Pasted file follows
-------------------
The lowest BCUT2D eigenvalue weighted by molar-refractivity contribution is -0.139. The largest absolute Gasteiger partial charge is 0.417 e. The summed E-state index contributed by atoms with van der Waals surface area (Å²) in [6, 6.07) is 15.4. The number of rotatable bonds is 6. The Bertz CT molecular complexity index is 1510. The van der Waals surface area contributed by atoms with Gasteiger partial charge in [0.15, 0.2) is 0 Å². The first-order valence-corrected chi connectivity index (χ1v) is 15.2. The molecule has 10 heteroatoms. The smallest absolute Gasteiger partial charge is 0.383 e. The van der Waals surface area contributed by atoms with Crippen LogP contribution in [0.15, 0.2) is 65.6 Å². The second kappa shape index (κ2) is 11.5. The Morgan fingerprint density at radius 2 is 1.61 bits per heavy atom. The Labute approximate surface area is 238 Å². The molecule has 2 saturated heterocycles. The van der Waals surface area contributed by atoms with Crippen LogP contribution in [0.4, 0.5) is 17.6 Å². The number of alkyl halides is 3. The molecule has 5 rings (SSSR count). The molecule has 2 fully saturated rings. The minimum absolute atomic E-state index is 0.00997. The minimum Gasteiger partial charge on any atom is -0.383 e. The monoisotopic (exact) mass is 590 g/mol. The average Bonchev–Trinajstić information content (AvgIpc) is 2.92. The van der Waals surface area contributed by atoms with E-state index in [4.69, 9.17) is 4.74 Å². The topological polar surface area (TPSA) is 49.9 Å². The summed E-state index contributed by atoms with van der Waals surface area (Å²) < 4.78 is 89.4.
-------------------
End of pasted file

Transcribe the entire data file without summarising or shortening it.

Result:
The lowest BCUT2D eigenvalue weighted by molar-refractivity contribution is -0.139. The largest absolute Gasteiger partial charge is 0.417 e. The summed E-state index contributed by atoms with van der Waals surface area (Å²) in [6, 6.07) is 15.4. The number of rotatable bonds is 6. The Bertz CT molecular complexity index is 1510. The van der Waals surface area contributed by atoms with Gasteiger partial charge in [0.15, 0.2) is 0 Å². The first-order valence-corrected chi connectivity index (χ1v) is 15.2. The molecule has 10 heteroatoms. The smallest absolute Gasteiger partial charge is 0.383 e. The van der Waals surface area contributed by atoms with Crippen LogP contribution in [0.15, 0.2) is 65.6 Å². The second kappa shape index (κ2) is 11.5. The Morgan fingerprint density at radius 2 is 1.61 bits per heavy atom. The Labute approximate surface area is 238 Å². The molecule has 2 saturated heterocycles. The van der Waals surface area contributed by atoms with Crippen LogP contribution in [0.4, 0.5) is 17.6 Å². The number of alkyl halides is 3. The molecule has 5 rings (SSSR count). The molecule has 2 fully saturated rings. The minimum absolute atomic E-state index is 0.00997. The minimum Gasteiger partial charge on any atom is -0.383 e. The monoisotopic (exact) mass is 590 g/mol. The average Bonchev–Trinajstić information content (AvgIpc) is 2.92. The van der Waals surface area contributed by atoms with E-state index in [4.69, 9.17) is 4.74 Å². The topological polar surface area (TPSA) is 49.9 Å². The summed E-state index contributed by atoms with van der Waals surface area (Å²) < 4.78 is 89.4.